Artificial intelligence (AI) has solved one of biology's grand challenges: predicting how proteins fold from a chain of amino acids into 3D shapes that carry out life's tasks. This week, organizers of a protein-folding competition announced the achievement by researchers at DeepMind, a U.K.-based AI company. They say the DeepMind method will have far-reaching effects, among them dramatically speeding the creation of new medications.
Just two years later, Nature reported that AlphaFold had predicted the structure of “the entire protein universe.” This included not just every protein coded for in human genes, but … every protein. Every protein that exists. Almost every protein that can exist. Forget 20,000; AlphaFold had figured out the shape of 200 million proteins. Best of all, the results of AlphaFold’s models are a close match to experimental results.
The achievement is tremendous. For all the long years that scientists have been trying to solve this issue, they’ve understood that understanding protein folding is critical to the development of whole categories of treatments. Now, thanks to AI, that huge mountain has finally been scaled.
AlphaFold was derived from the skeleton of another AI application called AlphaGo, which was the first program capable of consistently beating even the most advanced players at the 3,000-year-old Chinese game of Go. Both of these programs are a combination of extensive neural networks that inform, and are informed by, a set of search trees. After being trained with many previous games of Go, or the structures of known proteins, those two AI models far outperform any traditional program designed by humans. One of AlphaGo’s expert-level opponents was so surprised by its style of play that he said, “Surely, AlphaGo is creative.” Within the language of the game, it is.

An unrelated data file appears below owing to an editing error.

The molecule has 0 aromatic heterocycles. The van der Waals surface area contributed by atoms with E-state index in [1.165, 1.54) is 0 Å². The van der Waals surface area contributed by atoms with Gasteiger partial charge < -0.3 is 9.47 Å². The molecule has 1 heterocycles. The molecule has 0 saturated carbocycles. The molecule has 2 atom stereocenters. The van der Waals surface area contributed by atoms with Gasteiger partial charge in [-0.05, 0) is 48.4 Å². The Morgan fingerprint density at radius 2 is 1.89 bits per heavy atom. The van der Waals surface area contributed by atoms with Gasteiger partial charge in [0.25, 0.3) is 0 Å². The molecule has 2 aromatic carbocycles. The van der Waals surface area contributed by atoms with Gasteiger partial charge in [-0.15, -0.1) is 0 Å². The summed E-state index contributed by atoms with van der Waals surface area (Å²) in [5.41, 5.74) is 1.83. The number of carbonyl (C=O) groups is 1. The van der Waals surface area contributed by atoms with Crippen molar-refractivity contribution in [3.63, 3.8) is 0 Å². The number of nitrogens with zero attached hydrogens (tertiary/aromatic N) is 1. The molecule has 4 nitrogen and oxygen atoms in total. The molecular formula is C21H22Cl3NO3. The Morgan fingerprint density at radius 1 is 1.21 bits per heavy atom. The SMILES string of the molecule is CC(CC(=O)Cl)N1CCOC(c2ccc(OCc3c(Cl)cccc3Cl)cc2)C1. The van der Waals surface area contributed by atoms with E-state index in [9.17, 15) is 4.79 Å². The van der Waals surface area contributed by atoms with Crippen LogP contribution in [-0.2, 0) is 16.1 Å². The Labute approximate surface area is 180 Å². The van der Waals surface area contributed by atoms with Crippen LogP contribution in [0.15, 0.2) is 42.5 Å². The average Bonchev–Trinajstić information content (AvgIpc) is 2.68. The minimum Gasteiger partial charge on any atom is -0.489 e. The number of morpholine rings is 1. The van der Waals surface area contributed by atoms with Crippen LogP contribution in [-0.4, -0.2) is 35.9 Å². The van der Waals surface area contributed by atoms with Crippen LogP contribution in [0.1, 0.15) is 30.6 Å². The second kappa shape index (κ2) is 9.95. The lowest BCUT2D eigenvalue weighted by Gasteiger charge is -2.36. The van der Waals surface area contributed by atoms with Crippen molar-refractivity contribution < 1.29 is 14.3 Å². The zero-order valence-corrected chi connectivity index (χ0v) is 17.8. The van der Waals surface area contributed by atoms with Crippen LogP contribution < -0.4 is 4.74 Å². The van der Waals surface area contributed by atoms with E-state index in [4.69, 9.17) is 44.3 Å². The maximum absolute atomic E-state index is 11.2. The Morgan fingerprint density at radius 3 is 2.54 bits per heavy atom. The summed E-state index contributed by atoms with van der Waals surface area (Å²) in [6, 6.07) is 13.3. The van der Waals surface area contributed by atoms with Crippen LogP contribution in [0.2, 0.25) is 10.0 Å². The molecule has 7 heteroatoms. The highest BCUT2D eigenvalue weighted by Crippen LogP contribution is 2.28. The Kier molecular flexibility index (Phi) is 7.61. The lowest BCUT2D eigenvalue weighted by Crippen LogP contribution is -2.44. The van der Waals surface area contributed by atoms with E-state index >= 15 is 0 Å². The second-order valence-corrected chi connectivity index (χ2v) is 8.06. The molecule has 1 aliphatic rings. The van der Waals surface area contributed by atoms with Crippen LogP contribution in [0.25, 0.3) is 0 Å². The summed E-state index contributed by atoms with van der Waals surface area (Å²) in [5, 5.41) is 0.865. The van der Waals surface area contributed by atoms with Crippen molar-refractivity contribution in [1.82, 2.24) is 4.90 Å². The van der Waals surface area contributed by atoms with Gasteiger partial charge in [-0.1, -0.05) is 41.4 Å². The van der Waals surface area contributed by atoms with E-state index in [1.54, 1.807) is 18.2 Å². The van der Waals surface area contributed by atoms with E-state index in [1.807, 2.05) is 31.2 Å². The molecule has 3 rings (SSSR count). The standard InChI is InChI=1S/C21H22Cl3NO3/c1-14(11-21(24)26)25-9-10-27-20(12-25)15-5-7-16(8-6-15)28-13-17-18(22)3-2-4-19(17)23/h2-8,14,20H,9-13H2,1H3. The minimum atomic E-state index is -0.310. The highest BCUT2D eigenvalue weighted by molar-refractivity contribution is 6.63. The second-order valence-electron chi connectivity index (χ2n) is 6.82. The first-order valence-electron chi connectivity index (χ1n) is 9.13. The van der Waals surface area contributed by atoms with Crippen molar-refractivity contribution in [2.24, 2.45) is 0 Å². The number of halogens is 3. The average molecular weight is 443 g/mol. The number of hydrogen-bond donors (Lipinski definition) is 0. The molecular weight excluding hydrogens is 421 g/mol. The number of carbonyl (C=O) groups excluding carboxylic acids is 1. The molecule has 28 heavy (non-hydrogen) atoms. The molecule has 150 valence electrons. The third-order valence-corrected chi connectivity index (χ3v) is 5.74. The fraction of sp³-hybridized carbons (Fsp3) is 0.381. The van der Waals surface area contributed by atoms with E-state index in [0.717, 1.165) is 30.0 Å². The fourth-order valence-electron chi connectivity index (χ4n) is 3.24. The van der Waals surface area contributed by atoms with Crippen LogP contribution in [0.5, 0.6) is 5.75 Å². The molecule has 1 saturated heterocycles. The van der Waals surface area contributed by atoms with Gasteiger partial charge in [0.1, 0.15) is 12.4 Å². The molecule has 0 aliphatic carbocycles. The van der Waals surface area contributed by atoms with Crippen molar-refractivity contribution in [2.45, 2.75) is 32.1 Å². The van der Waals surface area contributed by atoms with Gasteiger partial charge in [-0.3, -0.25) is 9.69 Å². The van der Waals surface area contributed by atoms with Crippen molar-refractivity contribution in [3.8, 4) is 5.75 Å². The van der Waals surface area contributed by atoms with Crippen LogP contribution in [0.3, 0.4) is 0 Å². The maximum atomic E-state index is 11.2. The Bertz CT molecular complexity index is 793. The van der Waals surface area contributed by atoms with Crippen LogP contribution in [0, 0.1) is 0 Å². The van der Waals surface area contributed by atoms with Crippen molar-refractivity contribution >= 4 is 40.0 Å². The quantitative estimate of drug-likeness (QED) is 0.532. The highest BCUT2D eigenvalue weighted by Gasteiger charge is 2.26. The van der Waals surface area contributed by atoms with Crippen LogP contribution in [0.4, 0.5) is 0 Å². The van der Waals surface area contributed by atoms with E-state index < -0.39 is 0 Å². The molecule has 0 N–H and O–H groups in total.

AlphaFold is also creative, discovering a method of predicting proteins that no human being taught it, despite starting with the same information scientists had at their disposal.
That kind of design is also behind the Large Language Model AIs that are becoming so ubiquitous in everything from search engines to word processors to camera phones. They have been given the training they need to create a business report or produce a new portrait of your family in the style of Vermeer. They can do it because they were trained on the source material. But the specifics of how the AIs are performing a task are unknown, maybe even unknowable, except to other AIs.
And that’s where the first inkling of the threat begins to appear. Right now, there are other AI models which have been trained on the results from AlphaFold and are using those millions of complex shapes as a means of producing potential new drugs. There is no doubt this opens the door to a wondrous new era of medicine.
On the other hand, an AI could be just as easily trained to take that information and produce harmful toxins, maybe even creating a catastrophic epidemic. Prions are very simple, even when compared to a virus. Imagine a dozen new diseases with the debilitating effects of Mad Cow being introduced into the environment as deliberate contaminants.
It’s not even clear that the danger requires a human being seeking to cause deliberate harm. Multiple articles have been written on the propensity of ChatGPT to simply lie. Questioning the tool about my own background informs me confidently that I’ve written for Salon (I haven’t) and HuffPost (not there either) in addition to Daily Kos.
AI researchers call the tendency of LLMs to move beyond the facts into areas of embellishment or outright lies “hallucinations.” Some AIs released to the public have been so beset with these hallucinations that they’ve had to be withdrawn for more training and retooling. Others can seem to be perfectly factual much of the time before suddenly spewing a nonsense value when queried about something of which it has limited knowledge.
Some AIs have even been known to back up their confidently-asserted lies with fake legal citations, links to nonexistent papers, and quotes from books that don’t exist. These are very complex hallucinations. Researchers have difficulty determining both what causes them and how to stop them.
Now imagine a hallucination that isn’t an odd resume falsehood but an improperly folded protein. Or a drug that contains some … embellishment.
It doesn’t take a superintelligent general-purpose AI equipped with Skynet and an army of Terminators to pose a tremendous threat. The threat is there in a toolset whose value is so great that we can’t help but use it, and whose errors are so unpredictable that we can’t understand their source.